Making Strategy a Rallying Cry

As 2019 winds down and people start having thoughts of sugarplums dancing in their heads, organization leaders will be focused on their strategic plans for 2020, which include setting goals, articulating objectives, and identifying priorities such as motivating employees to be proactive about helping the organization reach those goals and objectives.

One of the most important functions of a strategy is differentiating the organization from the competition and making it more distinctive in the marketplace. To do that effectively means being aware of what’s going on in your industry so you can stake out as unique a strategic position as possible. Any strategy that has a me-too feel to it won’t help the organization stand out from its competitors much less leap-frog it. Plus, if the strategy is perceived as a retread, it won’t generate excitement among employees. Being on a distinctive, winning team, feeling part of something special and significant, is a call to action and rallying cry that engages people to work together for the greater organizational good. And on a more practical level, settling for a me-too strategy is like treading water; it might keep the organization afloat, but it won’t propel it forward.

Of course, remaining distinctive requires constant work and a lot of creativity because competitors keep tabs and will always try to one-up your brand. That competition is the carrot that keeps organizations from getting complacent. Think of a company like Apple; its leaders are constantly tweaking their strategy to maintain their market share and consumer awareness. There’s never stasis.

The same is true in sports. Think of any great team or great coach. They may have a lot of the same players or implement the same basic offensive and defensive schemes, but year after year they are constantly innovating and adjusting or adding new plays, regimes, or players to stay ahead of the competition like the New England Patriots American football team has for the past decade. Players buy into the system even if they have to sacrifice individual stats or personal glory because the team wins, which is good for everyone.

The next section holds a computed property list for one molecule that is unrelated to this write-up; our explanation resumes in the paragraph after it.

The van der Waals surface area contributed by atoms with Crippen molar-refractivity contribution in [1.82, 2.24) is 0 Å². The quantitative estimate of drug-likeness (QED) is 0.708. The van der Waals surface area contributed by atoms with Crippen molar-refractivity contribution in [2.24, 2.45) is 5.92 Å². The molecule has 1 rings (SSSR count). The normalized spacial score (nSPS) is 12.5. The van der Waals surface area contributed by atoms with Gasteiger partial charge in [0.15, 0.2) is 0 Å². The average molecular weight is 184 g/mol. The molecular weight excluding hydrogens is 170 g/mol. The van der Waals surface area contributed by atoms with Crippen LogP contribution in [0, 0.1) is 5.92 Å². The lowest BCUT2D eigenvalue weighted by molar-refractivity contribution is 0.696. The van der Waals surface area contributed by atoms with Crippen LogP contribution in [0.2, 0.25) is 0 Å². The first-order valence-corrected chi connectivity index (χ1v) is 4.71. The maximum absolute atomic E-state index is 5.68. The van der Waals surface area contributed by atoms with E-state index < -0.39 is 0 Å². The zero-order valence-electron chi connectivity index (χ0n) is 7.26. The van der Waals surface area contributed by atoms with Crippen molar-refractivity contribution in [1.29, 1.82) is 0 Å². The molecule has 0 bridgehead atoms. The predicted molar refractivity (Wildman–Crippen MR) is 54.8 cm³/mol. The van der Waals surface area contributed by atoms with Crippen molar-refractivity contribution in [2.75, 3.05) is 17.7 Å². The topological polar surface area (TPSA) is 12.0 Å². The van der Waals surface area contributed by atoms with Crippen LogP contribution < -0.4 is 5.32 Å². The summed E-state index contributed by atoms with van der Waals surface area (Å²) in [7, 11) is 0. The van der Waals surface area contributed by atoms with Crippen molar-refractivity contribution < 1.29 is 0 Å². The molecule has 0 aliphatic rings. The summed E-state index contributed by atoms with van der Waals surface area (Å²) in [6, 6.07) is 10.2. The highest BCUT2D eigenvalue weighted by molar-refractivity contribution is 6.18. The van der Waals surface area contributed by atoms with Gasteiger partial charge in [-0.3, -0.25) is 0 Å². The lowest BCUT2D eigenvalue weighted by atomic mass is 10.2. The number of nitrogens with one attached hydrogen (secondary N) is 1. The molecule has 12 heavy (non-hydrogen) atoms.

The most effective leaders need to remain hyper-aware of the competition and market changes because strategies that were once automatic keys to success can quickly become outdated and ineffective, especially in a global economy that is constantly changing. So as leaders are taking their teams through the strategic planning process, the question isn’t: What do we need to do this year? It’s: What can we do this year to really set ourselves apart in the market, and will that help us rally our troops and get everybody in the organization excited for what we’re about?

Another challenge is that no matter how distinctive or clever or spot-on a strategy is, familiarity diminishes impact; even the most disruptive of innovations become the status quo after a while. The organizations that are the best at remaining distinctive and rallying their teams are those that anticipate what customers really need and the problems customers are trying to solve in real-time. That puts them in a good position to develop strategies that distinguish their organization from others.

So when implementing a strategy, leaders need to consider both sides of the same strategic coin. On one hand a strategy should articulate how an organization intends to win, which from that perspective makes it a customer-driven endeavor. On the flip side, the way we go about trying to win should also inspire and motivate our employees to go all-in on working together to reach the end goal of achieving yet another winning season.

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